Monthly Archives: August 2011

Following the rules is for suckers!: The view from a lifetime of bucking the system

I was the baby in my family, by a lot. I had a brother ( he died two years ago) 9 years older  than me and have  a sister 11 years older. So, everyone in my family was an virtually an adult by the time I went to school. This impacted the family dynamic in lots of different ways. The main way it molded me was that it taught me if you take a position and hold it and do not let go no matter what other people will do one of three things, two of which are good. They will either avoid you–the only negative one and in some cases might be considered a good thing; they will give in to you or they will try to distract you with a treat of some kind to budge you from the position. In the adult world, of course there are more negative options, firing you, not hiring you in the first place, etc. But, they could not fire the six year old me who could get virtually anything she wanted by crying for half an hour or so. Because I learned early that rules are flexible depending on variables, some of which might be in your control I learned early on to get what I wanted, do what I wanted and still appear to be following the rules. There was only one notable exception.

By the time I came along my parents had given up hitting their children. My brother and sister used to regale me with tales of the massive whippings they got for doing things,some of which they obviously deserved. I, on the other hand got one spanking and that was not my fault and my mother still apologizes for it. Forgive me if I have told this tale before, but it was a turning point in my young life.

My mother had declared one August day that it was time for our third safari to Dayton, Ohio 18 miles away to go buy clothes at Rike’s Department Store. We had made the safari in April for Easter clothes and in June for summer/play clothes. This time it was serious business, school clothes! Girls could not wear pants to school so that meant buying a bunch of new dresses, some socks, shoes, underwear and a coat. Because we were church goers there also had to be some dresses and shoes for autumn and early winter ( we would make the last expedition at Christmas time) that were appropriate for church. Church dresses were different from school dresses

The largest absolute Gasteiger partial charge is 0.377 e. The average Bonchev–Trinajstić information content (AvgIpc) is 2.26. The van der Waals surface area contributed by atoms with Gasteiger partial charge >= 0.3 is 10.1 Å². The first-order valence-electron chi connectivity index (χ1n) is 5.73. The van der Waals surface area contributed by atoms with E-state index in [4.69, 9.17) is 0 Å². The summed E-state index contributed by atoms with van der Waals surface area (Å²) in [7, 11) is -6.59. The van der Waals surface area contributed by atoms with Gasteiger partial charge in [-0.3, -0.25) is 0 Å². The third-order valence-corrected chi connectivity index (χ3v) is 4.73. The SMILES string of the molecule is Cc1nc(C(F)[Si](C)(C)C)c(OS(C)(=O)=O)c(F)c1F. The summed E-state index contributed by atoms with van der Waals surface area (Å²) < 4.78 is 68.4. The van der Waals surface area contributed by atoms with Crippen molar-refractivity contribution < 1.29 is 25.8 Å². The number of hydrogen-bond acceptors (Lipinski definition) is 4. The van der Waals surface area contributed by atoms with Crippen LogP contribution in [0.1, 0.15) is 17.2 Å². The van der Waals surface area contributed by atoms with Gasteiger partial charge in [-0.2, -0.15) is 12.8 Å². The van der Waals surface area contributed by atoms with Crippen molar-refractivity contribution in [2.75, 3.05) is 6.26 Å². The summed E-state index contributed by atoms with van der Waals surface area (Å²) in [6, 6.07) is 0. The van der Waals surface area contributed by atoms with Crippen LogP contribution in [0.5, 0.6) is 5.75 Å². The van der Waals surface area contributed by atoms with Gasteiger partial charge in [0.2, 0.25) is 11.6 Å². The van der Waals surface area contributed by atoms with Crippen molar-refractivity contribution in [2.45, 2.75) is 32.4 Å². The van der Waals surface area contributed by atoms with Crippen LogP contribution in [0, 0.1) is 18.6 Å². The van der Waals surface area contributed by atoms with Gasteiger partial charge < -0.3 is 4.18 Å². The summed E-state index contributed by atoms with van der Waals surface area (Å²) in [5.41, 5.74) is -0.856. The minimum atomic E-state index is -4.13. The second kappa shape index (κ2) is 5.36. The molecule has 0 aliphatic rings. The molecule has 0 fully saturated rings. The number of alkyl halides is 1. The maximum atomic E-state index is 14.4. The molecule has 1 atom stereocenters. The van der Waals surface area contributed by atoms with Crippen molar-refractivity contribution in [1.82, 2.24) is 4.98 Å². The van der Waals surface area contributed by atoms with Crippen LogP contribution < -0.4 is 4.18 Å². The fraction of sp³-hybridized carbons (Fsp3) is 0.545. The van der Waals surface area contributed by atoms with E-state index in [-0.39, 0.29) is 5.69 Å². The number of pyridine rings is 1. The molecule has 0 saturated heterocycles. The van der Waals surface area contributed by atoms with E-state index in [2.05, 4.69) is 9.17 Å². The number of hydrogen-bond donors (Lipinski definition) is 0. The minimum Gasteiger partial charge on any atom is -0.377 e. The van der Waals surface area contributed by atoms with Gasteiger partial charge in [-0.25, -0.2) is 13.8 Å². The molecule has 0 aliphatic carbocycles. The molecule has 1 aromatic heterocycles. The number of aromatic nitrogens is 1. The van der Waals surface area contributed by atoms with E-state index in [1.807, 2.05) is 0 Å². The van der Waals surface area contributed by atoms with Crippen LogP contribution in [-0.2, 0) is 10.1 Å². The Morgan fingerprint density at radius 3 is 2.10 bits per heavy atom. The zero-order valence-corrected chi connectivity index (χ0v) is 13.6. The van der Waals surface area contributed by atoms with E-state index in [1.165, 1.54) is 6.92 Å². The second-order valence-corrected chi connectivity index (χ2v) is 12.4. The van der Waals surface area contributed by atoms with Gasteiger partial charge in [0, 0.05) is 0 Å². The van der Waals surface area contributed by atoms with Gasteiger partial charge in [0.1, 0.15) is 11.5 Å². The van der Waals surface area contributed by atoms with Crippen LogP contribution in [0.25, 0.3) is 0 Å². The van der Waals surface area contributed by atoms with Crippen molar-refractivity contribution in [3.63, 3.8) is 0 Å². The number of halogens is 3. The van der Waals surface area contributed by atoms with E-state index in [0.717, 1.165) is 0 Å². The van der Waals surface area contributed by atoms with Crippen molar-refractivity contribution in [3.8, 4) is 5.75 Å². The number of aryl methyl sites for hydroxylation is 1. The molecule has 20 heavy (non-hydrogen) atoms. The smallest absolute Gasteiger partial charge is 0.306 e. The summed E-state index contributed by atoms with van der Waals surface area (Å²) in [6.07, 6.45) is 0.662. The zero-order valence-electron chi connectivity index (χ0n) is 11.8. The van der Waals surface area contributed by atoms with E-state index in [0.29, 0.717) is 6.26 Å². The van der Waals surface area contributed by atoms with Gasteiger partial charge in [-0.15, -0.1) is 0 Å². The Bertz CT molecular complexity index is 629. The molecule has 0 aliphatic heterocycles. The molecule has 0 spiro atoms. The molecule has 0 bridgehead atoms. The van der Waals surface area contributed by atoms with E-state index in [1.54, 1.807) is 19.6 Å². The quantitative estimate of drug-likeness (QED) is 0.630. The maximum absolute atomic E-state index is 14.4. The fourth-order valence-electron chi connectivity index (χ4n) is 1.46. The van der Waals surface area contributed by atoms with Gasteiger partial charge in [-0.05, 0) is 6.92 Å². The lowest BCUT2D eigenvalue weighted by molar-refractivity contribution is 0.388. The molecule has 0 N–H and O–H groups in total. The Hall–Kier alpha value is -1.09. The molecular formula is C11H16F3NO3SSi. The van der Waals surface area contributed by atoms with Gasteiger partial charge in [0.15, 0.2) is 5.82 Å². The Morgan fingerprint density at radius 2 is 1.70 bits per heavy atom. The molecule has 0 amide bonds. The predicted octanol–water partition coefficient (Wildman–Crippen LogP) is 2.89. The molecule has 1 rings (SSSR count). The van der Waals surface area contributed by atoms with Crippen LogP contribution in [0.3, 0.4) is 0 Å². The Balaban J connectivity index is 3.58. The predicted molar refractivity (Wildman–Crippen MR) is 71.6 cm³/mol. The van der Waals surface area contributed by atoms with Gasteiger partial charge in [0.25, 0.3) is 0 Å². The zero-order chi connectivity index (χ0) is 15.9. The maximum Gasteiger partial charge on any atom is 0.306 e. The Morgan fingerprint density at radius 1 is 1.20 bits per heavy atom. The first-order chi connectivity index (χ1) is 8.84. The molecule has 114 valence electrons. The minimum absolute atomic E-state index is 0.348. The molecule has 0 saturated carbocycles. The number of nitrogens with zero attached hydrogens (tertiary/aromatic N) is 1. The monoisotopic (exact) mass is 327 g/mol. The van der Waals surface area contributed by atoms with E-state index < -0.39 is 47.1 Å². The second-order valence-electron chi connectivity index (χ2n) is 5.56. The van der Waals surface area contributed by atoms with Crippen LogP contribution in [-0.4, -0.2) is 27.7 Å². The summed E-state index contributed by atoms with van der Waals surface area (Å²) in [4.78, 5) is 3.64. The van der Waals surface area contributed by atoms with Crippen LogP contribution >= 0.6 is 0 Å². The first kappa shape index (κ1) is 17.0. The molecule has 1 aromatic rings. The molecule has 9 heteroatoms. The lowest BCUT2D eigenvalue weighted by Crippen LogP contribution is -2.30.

My mother was besotted by smocking. I wore dresses with smocking on the bodice well into 6th grade which was truly unfortunate since I was, by the end of 6th grade a 36 B in the boob department. I do not know if she thought smocking was classy or she just liked the way it looked, all I know is my wardrobe usually consisted of dresses in a variety of patterns but with smocking somewhere. If it was not on the bodice it was on the hem, if not on the hem on the sleeve. Maybe she was influenced by the movie Heidi, I do not know.

So, my mother got us all up and ready that August day when I was five and got me dressed first so she could go get dressed. Going to Rike’s was a state occasion, so my mother had put me in a white satin dress, white lace trimmed socks, black patent leather shoes and done my hair in Shirley Temple curls with white ribbons . I was told to go sit on the porch and wait for the rest of the family to get dressed so we could pile in the car and go to Dayton.

I sat on the porch with my dog Duke, a brindle Boston Terrier, and waited, and waited. My sister Barbara took at least an hour to get ready to go anywhere. My street, East Market, in Xenia, Ohio was under construction that summer. It just so happened that there was a large hole, more than 6 feet across, at the corner of Fair and Market. After about twenty minutes I noticed a group of neighborhood kids had gathered beside the large hole in the street. I glanced at the front door, nobody seemed to be stirring, so I inched down off the porch, went out and stood beside the stone hitching post in front of the house and peered down the short distance to the corner.